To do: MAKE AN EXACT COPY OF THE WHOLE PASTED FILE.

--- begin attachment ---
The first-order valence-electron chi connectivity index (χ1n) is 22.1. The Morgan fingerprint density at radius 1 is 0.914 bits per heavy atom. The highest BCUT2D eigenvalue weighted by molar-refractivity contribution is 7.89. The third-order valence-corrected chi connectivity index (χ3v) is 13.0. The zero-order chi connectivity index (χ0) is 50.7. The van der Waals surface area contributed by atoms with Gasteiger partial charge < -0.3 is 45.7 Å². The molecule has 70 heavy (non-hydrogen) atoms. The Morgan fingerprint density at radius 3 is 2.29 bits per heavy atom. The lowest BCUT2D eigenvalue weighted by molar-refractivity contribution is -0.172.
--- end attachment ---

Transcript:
The first-order valence-electron chi connectivity index (χ1n) is 22.1. The Morgan fingerprint density at radius 1 is 0.914 bits per heavy atom. The highest BCUT2D eigenvalue weighted by molar-refractivity contribution is 7.89. The third-order valence-corrected chi connectivity index (χ3v) is 13.0. The zero-order chi connectivity index (χ0) is 50.7. The van der Waals surface area contributed by atoms with Gasteiger partial charge < -0.3 is 45.7 Å². The molecule has 70 heavy (non-hydrogen) atoms. The Morgan fingerprint density at radius 3 is 2.29 bits per heavy atom. The lowest BCUT2D eigenvalue weighted by molar-refractivity contribution is -0.172.